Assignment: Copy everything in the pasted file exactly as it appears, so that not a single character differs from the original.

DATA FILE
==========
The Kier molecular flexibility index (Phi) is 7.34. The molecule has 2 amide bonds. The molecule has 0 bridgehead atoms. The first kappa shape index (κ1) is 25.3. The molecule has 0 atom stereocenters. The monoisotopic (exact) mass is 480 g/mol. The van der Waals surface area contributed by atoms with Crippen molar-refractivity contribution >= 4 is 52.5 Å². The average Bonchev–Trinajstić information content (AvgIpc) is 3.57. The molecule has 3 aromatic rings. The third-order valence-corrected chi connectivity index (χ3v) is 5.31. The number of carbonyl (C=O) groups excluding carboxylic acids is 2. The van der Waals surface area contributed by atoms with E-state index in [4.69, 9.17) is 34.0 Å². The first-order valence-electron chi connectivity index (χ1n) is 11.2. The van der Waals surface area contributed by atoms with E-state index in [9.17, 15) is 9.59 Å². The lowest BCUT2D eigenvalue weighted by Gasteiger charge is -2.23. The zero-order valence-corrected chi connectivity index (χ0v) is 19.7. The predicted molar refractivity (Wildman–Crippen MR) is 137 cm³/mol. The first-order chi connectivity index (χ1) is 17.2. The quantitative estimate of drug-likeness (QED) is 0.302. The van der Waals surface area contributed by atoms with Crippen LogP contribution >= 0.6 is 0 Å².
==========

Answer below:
The Kier molecular flexibility index (Phi) is 7.34. The molecule has 2 amide bonds. The molecule has 0 bridgehead atoms. The first kappa shape index (κ1) is 25.3. The molecule has 0 atom stereocenters. The monoisotopic (exact) mass is 480 g/mol. The van der Waals surface area contributed by atoms with Crippen molar-refractivity contribution >= 4 is 52.5 Å². The average Bonchev–Trinajstić information content (AvgIpc) is 3.57. The molecule has 3 aromatic rings. The third-order valence-corrected chi connectivity index (χ3v) is 5.31. The number of carbonyl (C=O) groups excluding carboxylic acids is 2. The van der Waals surface area contributed by atoms with E-state index in [4.69, 9.17) is 34.0 Å². The first-order valence-electron chi connectivity index (χ1n) is 11.2. The van der Waals surface area contributed by atoms with E-state index in [9.17, 15) is 9.59 Å². The lowest BCUT2D eigenvalue weighted by Gasteiger charge is -2.23. The zero-order valence-corrected chi connectivity index (χ0v) is 19.7. The predicted molar refractivity (Wildman–Crippen MR) is 137 cm³/mol. The first-order chi connectivity index (χ1) is 17.2. The quantitative estimate of drug-likeness (QED) is 0.302. The van der Waals surface area contributed by atoms with Crippen LogP contribution >= 0.6 is 0 Å².